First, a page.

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J Alzheimers Dis. 2019;70(1):277-286. doi: 10.3233/JAD-190165.

Episodic-Memory Performance in Machine Learning Modeling for Predicting Cognitive Health Status Classification.

Author information

1
SIVOTEC Analytics, Boca Raton, FL, USA.
2
Department of Computer and Electrical Engineering and Computer Science, Florida Atlantic University, Boca Raton, FL, USA.
3
HAPPYneuron, S.A.S., Lyon, France.
4
MemTrax, LLC., Redwood City, CA, USA.
5
War-Related Illness and Injury Study Center, VA Palo Alto Health Care System and Department of Psychiatry & Behavioral Sciences, Stanford University School of Medicine, Palo Alto, CA, USA.

Abstract

BACKGROUND:

Memory dysfunction is characteristic of aging and often attributed to Alzheimer's disease (AD). An easily administered tool for preliminary assessment of memory function and early AD detection would be integral in improving patient management.

OBJECTIVE:

Our primary aim was to utilize machine learning in determining initial viable models to serve as complementary instruments in demonstrating efficacy of the MemTrax online Continuous Recognition Tasks (M-CRT) test for episodic-memory screening and assessing cognitive impairment.

METHODS:

We used an existing dataset subset (n = 18,395) of demographic information, general health screening questions (addressing memory, sleep quality, medications, and medical conditions affecting thinking), and test results from a convenience sample of adults who took the M-CRT test. M-CRT performance and participant features were used as independent attributes: true positive/negative, percent responses/correct, response time, age, sex, and recent alcohol consumption. For predictive modeling, we used demographic information and test scores to predict binary classification of the health-related questions (yes/no) and general health status (healthy/unhealthy), based on the screening questions.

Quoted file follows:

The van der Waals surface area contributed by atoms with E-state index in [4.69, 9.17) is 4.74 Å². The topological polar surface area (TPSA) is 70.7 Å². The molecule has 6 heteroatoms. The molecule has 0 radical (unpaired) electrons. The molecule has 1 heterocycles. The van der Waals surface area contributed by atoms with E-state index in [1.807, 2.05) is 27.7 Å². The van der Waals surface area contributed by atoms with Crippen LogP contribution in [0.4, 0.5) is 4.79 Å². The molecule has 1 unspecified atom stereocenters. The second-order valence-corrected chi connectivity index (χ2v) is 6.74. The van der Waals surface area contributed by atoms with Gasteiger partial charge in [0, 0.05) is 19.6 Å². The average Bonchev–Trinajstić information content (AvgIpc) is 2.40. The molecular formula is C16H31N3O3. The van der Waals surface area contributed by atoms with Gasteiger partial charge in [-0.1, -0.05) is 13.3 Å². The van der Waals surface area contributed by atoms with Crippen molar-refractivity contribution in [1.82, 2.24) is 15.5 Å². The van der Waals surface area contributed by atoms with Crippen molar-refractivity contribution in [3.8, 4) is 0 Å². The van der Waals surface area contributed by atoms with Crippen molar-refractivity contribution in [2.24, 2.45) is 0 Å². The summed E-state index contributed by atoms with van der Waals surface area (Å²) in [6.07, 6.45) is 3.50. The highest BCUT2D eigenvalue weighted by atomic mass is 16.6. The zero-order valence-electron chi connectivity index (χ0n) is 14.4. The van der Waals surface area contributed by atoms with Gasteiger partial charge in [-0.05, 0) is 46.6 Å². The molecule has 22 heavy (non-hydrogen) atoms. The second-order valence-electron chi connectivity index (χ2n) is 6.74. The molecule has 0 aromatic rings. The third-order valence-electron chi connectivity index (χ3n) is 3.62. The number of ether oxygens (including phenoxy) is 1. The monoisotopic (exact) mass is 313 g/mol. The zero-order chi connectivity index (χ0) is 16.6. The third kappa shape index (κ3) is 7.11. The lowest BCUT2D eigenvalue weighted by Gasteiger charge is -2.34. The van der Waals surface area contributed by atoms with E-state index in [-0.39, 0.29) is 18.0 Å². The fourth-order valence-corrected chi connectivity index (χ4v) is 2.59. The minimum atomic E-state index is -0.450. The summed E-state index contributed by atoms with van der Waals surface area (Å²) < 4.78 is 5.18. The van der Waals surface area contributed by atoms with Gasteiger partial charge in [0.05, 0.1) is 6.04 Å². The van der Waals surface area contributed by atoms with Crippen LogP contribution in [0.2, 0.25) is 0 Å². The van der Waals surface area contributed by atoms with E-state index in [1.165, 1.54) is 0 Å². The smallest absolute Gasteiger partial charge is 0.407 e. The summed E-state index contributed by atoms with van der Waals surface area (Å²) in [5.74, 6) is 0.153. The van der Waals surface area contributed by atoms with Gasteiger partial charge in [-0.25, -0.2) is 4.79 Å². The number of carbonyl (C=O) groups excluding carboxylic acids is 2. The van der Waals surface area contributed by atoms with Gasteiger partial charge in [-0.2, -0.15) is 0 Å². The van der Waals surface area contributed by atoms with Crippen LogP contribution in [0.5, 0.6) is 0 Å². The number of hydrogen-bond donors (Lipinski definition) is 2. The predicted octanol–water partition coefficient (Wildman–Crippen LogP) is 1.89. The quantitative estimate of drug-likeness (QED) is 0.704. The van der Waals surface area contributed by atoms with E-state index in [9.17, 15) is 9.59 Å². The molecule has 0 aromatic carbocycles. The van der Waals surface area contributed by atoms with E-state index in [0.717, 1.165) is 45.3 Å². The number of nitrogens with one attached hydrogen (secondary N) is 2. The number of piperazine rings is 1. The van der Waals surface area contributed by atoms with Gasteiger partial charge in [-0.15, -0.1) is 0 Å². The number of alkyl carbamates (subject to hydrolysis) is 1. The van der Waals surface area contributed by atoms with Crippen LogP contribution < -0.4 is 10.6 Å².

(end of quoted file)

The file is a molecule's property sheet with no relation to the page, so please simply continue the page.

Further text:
RESULTS:

ANOVA revealed significant differences among HealthQScore groups for response time true positive (p = 0.000) and true positive (p = 0.020), but none for true negative (p = 0.0551). Both % responses and % correct had significant differences (p = 0.026 and p = 0.037, respectively). Logistic regression was generally the top-performing learner with moderately robust prediction performance (AUC) for HealthQScore (0.648-0.680) and selected general health questions (0.713-0.769).

CONCLUSION:

Our novel application of supervised machine learning and predictive modeling helps to demonstrate and validate cross-sectional utility of MemTrax in assessing early-stage cognitive impairment and general screening for AD.

KEYWORDS:

Aging; Alzheimer’s disease; dementia; mass screening

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